Warranty deeds give buyers of real estate the highest form of protection because the warranty deed guarantees the title to the property is free and clear. A warranty deed makes the following 4 promises:
- The seller rightfully owns the property and is legally able to transfer the title to someone else.
- The property does not have any liens or outstanding claims on it.
- The title would be unaffected by third-party claims to other property owners.
- The seller will do what they need to do to ensure the buyer gets a title to the property that is free and clear.
Sellers are legally responsible for any breach of a warranty, and buyers can file a lawsuit against the seller if title problems surface after the completion of a sale.
Warranty deeds come in 2 forms – general warranty deeds and special warranty deeds. They offer different levels of protection for buyers and different risks to sellers. The benefit of a general warranty deed is it guarantees there are no problems with the property’s title dating back to all prior owners. By contrast, a special warranty deed only guarantees the title is clear as long as the seller has owned the property.
Types of Warranties
There are many different types of warranties, but 2 of the most common are auto and home.
Purchasing a home is an exciting time, even when you are buying an older home. You would like to think everything will function great from the day you move in until the day you move out. But the reality is many systems work together to keep a home comfortable, and at any time, a system or piece of equipment could fail and require you to call a contractor or repairman.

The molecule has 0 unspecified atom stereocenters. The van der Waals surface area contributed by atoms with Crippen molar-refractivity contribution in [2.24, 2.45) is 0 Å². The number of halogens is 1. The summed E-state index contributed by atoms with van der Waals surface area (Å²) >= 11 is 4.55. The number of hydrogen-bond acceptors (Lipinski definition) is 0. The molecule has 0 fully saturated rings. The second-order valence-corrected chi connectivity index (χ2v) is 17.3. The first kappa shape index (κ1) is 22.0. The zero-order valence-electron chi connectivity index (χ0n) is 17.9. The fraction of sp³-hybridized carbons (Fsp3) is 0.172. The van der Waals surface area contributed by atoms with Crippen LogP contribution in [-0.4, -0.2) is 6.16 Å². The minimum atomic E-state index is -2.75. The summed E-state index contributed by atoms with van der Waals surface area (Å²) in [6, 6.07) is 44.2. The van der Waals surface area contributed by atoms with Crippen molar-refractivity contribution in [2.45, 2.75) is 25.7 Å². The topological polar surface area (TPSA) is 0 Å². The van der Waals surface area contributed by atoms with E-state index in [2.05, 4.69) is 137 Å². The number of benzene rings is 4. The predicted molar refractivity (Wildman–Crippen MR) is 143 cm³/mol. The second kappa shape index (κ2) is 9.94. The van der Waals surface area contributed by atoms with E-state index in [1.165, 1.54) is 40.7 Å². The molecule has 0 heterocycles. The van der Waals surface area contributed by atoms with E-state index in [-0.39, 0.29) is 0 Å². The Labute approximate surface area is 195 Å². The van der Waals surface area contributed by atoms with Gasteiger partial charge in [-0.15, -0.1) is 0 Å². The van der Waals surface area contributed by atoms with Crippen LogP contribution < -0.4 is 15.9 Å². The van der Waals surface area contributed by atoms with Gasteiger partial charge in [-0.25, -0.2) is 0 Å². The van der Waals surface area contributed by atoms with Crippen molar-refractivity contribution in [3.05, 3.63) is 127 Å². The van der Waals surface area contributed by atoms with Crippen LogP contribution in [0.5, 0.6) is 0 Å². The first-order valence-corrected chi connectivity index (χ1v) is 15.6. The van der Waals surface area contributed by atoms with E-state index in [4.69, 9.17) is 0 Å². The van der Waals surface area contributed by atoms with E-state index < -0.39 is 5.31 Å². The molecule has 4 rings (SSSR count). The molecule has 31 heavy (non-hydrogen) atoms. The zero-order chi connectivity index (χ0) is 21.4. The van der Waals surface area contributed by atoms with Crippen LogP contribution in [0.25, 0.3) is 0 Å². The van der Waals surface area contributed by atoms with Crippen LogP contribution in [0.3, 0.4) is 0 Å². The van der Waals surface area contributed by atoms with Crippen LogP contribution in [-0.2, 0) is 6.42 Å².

People commonly confuse a homeowners insurance policy with a homeowner’s warranty. However, they are different types of contracts that cover different types of home problems.
A homeowners insurance policy pays for losses for covered perils such as fire, hail, theft and vandalism that damage your home’s structure or personal property.
A homeowner’s warranty program is different in that a home warranty company provides a contract with a homeowner who agrees to replace or repair one of the home’s major systems such as a furnace, plumbing, HVAC or electrical system.
Homeowner’s warranty programs sometimes also cover major appliances such as your washing machine, dryer, refrigerator, or stove. If you have a swimming pool, a home warranty might also cover that, too.
Home warranty providers contract with approved service providers. When the air conditioning stops working on a hot summer day, a quick call to the home warranty company assures the homeowner that help is on the way. Then, the homeowner only pays a small service fee instead of a huge repair bill.